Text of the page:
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The Divide – Film Review

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The Divide - Courtney B Vance, Michael Biehn, Iván González, Lauren German, Ashton Holmes, Milo Ventimiglia and Michael Eklund
Locked underground in a bombed city are Delvin (Courtney B Vance), Mickey (Michael Biehn), Sam (Iván González), Eva (Lauren German), Adrien (Ashton Holmes), Josh (Milo Ventimiglia) and Bobby (Michael Eklund) © 2011 R&D Film 1 LLC

The frantic first 90 seconds of this after-the-bomb psychodrama make for one of the most gripping and instantly immersive openings you’re likely to see all year, which is one of the few reasons the movie doesn’t get a zero-star rating. After that, it turns into a sadistic and depressing shelter-survivors dirge that will make you wish the bombs had been a lot bigger.

The Divide begins with a tear running down the blankly stunned face of Eva (Lauren German), a New York high-rise dweller watching a mushroom cloud bloom over a burning city skyline. Hustled with a mob of panic-stricken residents down a crowded stairwell, she becomes one of the few admitted to a basement storage area. Its metal door is bolted securely behind them by the permanently angry Mickey (Michael Biehn), the world’s most aggressively antisocial building superintendent.

That’s when it becomes obvious that what could have been a post-apocalyptic action thriller instead will be nothing more than a close-proximity character study. Strangers will get on each other’s nerves, gradually abandon civilized behavior and eventually go completely Lord of the Flies.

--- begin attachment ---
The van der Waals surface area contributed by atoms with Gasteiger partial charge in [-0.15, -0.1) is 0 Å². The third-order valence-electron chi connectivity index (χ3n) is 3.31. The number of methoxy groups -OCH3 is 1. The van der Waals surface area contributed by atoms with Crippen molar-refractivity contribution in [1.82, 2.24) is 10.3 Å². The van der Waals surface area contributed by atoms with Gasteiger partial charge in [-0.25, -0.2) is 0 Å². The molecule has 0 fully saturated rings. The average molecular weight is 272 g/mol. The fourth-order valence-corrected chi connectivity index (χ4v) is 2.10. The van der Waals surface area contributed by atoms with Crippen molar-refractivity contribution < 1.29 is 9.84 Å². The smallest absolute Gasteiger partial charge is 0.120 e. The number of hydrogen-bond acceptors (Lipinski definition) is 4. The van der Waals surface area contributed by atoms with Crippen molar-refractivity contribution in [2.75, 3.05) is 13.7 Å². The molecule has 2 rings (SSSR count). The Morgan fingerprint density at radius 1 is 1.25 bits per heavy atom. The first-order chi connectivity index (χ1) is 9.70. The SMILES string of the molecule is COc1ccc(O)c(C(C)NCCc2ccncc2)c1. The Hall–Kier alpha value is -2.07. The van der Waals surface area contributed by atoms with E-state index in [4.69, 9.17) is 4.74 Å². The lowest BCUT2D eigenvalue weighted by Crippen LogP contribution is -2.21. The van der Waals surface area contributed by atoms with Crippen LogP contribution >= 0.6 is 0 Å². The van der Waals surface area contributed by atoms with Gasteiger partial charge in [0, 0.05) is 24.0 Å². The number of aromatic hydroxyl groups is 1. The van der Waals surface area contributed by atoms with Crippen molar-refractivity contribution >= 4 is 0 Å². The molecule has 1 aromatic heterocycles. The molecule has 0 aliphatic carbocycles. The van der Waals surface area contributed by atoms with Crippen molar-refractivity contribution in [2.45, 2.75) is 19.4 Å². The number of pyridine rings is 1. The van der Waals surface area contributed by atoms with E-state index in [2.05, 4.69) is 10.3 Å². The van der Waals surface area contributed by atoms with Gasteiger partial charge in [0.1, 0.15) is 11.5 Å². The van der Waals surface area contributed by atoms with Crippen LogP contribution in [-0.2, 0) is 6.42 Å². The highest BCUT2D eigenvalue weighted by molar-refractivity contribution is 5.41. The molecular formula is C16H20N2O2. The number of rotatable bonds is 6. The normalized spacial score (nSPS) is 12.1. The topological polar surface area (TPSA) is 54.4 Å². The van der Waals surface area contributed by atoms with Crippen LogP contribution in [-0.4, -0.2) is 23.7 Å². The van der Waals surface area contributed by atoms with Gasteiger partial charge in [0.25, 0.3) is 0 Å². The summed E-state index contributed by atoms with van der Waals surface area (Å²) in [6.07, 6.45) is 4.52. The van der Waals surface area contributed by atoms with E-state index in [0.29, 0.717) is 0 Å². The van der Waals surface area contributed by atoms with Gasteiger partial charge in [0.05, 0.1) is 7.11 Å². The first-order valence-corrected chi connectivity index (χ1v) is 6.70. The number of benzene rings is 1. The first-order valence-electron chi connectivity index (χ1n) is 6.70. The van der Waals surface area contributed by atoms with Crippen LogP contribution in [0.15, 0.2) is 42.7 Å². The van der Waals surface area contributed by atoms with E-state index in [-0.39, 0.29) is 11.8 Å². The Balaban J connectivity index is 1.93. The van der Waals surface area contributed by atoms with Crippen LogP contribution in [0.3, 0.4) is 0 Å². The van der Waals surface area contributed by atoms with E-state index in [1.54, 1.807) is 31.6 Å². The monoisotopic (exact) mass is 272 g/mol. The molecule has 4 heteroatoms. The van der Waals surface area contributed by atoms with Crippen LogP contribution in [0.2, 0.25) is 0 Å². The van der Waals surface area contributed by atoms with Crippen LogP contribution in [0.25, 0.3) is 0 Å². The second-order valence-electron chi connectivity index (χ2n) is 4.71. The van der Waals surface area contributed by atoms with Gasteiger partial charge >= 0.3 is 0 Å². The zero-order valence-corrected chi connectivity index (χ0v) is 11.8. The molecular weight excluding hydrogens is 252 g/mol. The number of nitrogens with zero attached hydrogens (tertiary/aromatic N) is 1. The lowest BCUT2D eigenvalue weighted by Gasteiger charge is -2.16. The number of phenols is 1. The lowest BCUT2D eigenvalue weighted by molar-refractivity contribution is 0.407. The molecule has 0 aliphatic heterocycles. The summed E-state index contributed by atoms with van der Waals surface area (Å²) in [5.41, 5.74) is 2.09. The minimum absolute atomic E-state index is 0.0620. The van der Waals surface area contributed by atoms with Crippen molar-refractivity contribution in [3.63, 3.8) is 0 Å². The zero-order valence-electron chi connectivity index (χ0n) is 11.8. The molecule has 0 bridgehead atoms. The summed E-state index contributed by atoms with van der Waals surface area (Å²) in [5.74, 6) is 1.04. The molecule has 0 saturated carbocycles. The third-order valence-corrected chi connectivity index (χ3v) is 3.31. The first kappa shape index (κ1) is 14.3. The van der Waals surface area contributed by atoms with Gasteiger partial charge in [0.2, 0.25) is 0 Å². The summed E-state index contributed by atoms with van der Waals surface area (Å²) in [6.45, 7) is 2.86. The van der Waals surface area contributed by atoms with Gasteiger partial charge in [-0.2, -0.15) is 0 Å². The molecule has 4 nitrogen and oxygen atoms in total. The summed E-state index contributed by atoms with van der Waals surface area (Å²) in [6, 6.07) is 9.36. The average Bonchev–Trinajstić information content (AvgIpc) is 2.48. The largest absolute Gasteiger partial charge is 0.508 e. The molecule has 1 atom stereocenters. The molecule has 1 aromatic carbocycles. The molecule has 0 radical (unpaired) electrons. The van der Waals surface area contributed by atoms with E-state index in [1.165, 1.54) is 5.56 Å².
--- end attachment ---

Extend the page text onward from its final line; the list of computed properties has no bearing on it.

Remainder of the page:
Divide - Michael Eklund
Bobby (Michael Eklund) might enjoy chopping up the dead a little too much © 2011 R&D Film 1 LLC

It takes pretty good writing and direction to make that kind of claustrophobic exercise interesting instead of irritating. The most recent example of a one-setting story that worked was Roman Polanski’s Carnage, in which two couples spend 80 minutes pushing each other’s buttons in a single apartment. Of course, that comedy of manners wasn’t burdened by rather unsophisticated scenes featuring murder, rape and dismemberment by ax.

Director Xavier Gens may have been better off making this hopeless and pointless slog a short instead of a full-length feature. By the time the increasingly unstable Bobby (Michael Eklund) begins cross-dressing and playing extreme Truth or Dare, the movie seems to have morphed from soul-deadeningly tragic to desperately absurd.

Giving macho and miserable Mickey a 9/11-related backstory feels like cheap exploitation even for a movie this crass. Michael Biehn, who has the distinction of appearing in both the Terminator and Alien franchises, is such a cigar-and-scenery chewing ham in the thankless role that he verges on self parody.

The most ill-served cast member is Rosanna Arquette as Marilyn, a protective mother who turns into a self-destructive slut after her daughter is snatched by futuristic-weapon-wielding strangers in hazmat suits. (Don’t get too excited — that teasingly intriguing SF plot element goes absolutely nowhere.) Reduced to the status of a battered love doll with duct-taped breasts, masochistic Marilyn is the sort of dehumanizingly degrading role that it’s hard to imagine anyone regarding as a good career move. What’s next for Arquette, a supporting part in a toilet cam video?

If nearly two hours of outrageous overacting and sadistic mental and physical abuse in a dimly lit basement is your idea of a fun night out, hire a babysitter fast. With any luck, the half-life of this radioactively toxic trash won’t be long enough to keep it in theaters more than a week.

[Rating: 0.5 star]

The Divide opened in theaters on Friday January 13, 2012